Prototype modular home goes to couple who lost home in Otis wildfire

PORTLAND, Ore. (KGW) — The Echo Mountain Fire devastated Otis, a small unincorporated town just inland from the coast in Lincoln County in September 2020 and damaged nearly 300 homes. Scott and Barb Benedict’s house was among those.

“The Echo Mountain wildfire came over the hill and we were evacuated. And we were not able to go back in for three weeks, and there was nothing to go back to,” said Scott Benedict.

KGW met the couple on Friday at the unveiling of prototype modular homes in a warehouse at the Port of Portland’s Terminal 2.

It’s an effort led by Hacienda Community Development Corp. which is a non-profit specializing in affordable housing.

The homes are made in part with Oregon-grown and manufactured mass timber, a strong laminate that makes up the floors and walls.

Oregon Governor Tina Kotek praised the project. The governor said she sees these units as a piece of the homeless and housing crisis solution, and as a way to help families struck by disaster.

“We can put up a home in this modular prototype much quicker to keep people in the community and get them rehoused on the land that was already housing in the first place,” said Kotek.

That’s where Barb and Scott come in; one of the prototypes is being gifted to them.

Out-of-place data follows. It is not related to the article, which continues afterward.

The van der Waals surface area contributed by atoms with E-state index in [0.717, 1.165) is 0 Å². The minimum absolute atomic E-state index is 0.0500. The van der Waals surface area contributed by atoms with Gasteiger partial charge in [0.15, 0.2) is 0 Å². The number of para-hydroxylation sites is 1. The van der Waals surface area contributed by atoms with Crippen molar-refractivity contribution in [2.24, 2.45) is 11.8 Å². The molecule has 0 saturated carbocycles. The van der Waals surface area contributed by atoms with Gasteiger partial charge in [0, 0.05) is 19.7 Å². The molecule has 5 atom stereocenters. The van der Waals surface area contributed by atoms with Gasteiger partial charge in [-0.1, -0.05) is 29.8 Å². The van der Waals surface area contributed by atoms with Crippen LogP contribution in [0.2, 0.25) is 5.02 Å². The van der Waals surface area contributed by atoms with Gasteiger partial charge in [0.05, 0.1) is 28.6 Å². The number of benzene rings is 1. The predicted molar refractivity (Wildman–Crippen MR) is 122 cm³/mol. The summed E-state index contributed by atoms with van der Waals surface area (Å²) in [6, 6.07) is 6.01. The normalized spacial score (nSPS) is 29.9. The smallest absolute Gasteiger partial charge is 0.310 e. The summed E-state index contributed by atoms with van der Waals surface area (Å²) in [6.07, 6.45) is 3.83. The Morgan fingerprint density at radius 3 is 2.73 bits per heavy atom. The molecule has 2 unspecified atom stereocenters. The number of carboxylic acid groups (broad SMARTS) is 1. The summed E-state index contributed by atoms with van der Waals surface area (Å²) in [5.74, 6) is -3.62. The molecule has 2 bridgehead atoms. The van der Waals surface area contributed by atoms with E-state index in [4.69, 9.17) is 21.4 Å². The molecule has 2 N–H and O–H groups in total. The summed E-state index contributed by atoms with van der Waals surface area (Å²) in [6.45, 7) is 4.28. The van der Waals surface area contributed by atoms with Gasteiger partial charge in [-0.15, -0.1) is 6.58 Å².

“Oh, so excited and oh my gosh, so grateful… it’s fantastic, after 2 1/2 years in a 29-foot travel trailer we’re going to have so much room. It’s just amazing to us,” said Barb.

It’s been a long couple of years since the Otis fire that took so much from them.

“It was just everything that we lost in our whole life that we’d accumulated in our 30 years of marriage, it was just gone. Totally gone, baby pictures, everything that we had. It was just very devastating,” said Barb.

These prototypes are going to people in different parts of the state through non-profits in their area.

The Benedicts are doing better today, because of the hope they have being built in the warehouse.

“We have so much to look forward to now, and it makes you feel like you can move on move into something that’s comfortable again,” said Barb.

The Benedicts and other recipients should be getting their homes delivered and put on foundations in June.

Developers will be monitoring the prototypes for the next year to see how they do in different climates of the state, and to see how recipients like the layouts and features. Then they will adjust as needed before going into mass production of the homes.  It’s unclear at this point what the cost will be for the homes.

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